If you plan to stick to lightweight maintenance and principally want a portable, easy-to-use stand, Topeak's Prepstand ZX is certainly worth considering. It's a top quality product that should serve you well at home or away, and promises to last the test of time.
Ideal for basic maintenance and cleaning, portable and easy to store – but not for strenuous jobs
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road.cc test report
Make and model: Topeak Prepstand ZX
Size tested: 96 x 86 x 58cm
Tell us what the product is for and who it's aimed at. What do the manufacturers say about it? How does that compare to your own feelings about it?
Topeak says: "This simple and easy-to-use workstand does not require any mounting or clamping action which may scratch or damage your bike seat tube surface or seatpost. Just lift your bike, hang seatpost or seat tube on the arm of bike holder, and lift up rear wheel for bike maintenance and adjustments. Optional tool tray holds tools and small parts close for easy access."
Tell us some more about the technical aspects of the product?
HOLDER HEAD: Hard rubber jaws
HOLDER HEIGHT: 80 cm to 108 cm /(31.5' - 42.5')
ATTACHMENT: Attaches to seat tube or seatpost with front wheel on the floor
FOLDING: QR clamps
MATERIAL: 6061 T6 tubes
MAX WEIGHT CAPACITY25 kg / 55 lb
ADDED FEATURES: Rubber base feet Optional tool tray (Art No. TW016-SP01)
LIMITATIONS: Not compatible with aero seatpost width larger than 45mm
SIZE: 96 x 86 x 58 / 37.8' x 33.9' x 22.8' (Open) 88 x 11 x 11 x / 34.6' x 4.3' x 4.3' (Folded)
WEIGHT: 3.29 kg / 7.25 lb
Only intended for light maintenance, and it's a great stand for this. May be low for tall folk, though.
Makes maintenance much more comfortable, though may be a bit low if you're tall.
Has its limitations, but it's a top quality product that does what it's designed for very well.
Tell us how the product performed overall when used for its designed purpose
Very portable, exceptionally quick to set up and perfect for light maintenance. I can't fault it in terms of its designed purpose.
Tell us what you particularly liked about the product
Quality build, compact fold, zero-faff mounting. For light maintenance and washing, I go to this stand every time.
Tell us what you particularly disliked about the product
Nothing when used for its designed purpose.
How does the price compare to that of similar products in the market, including ones recently tested on road.cc?
It's not cheap. FWE's is half the price, while Wiggle's own LifeLine Stand lies between the two at £90. If you step up in quality Park Tool will cost you more, but you're getting a clamp in all these cases.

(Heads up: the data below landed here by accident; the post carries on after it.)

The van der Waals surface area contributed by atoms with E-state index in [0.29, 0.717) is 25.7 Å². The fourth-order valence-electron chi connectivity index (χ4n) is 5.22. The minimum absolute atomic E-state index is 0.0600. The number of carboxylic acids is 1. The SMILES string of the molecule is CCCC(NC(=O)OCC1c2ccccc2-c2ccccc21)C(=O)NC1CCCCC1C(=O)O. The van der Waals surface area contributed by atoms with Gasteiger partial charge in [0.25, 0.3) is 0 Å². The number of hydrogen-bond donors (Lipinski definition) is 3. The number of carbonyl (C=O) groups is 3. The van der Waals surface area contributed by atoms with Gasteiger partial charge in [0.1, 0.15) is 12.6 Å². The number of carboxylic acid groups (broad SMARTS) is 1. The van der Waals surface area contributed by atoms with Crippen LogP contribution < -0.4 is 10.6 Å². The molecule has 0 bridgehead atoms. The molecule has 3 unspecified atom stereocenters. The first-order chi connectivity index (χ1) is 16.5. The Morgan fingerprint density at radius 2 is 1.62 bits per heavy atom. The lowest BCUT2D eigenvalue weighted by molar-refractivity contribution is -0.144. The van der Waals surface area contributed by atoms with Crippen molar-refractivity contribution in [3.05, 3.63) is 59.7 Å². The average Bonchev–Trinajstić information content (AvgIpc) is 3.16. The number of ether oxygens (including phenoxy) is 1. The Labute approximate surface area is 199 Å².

Did you enjoy using the product? Yes
Would you consider buying the product? Yes
Would you recommend the product to a friend? Yes
Use this box to explain your overall score
For light maintenance and cleaning, this is ideal, and its size means it travels easily too. It's not as secure as a clamped stand for more serious work, but it's not designed to be; the high price given its slightly limited use does hold it back slightly, though.
About the tester
I usually ride: Road My best bike is: Carbon road.
I've been riding for: Over 20 years I ride: Most days I would class myself as: Expert
I regularly do the following types of riding: commuting, touring, club rides, general fitness riding, Getting to grips with off roading too!
Emma’s first encounters with a road bike were in between swimming and running. Soon after competing for GB in the World Age Group Triathlon Championships in Edmonton in 2001 she saw the light and decided to focus on cycling.
After a couple of half decent UK road seasons racing for Leisure Lakes, she went out to Belgium to sample the racing there and spent two years with Lotto-Belisol Ladies team, racing alongside the likes of Sara Carrigan, Grace Verbeke, Rochelle Gilmore and Lizzie Deignan. Emma moved from Lotto-Belisol to Dutch team Redsun, then a new Belgian team of primarily developing riders, where there was less pressure, an opportunity to share her experience and help build a whole new team; a nice way to spend her final years of professional racing.
Since retiring Emma has returned to teaching. When not coercing kids to do maths, she is invariably out on two wheels. In addition to the daily commute, Emma still enjoys getting out on her road bike and having her legs ripped off on the local club rides and chain gangs. She has also developed an addiction to touring, with destinations including Iceland, Georgia and Albania, to mention just a few. There have also been rare sightings of Emma off-road on a mountain bike…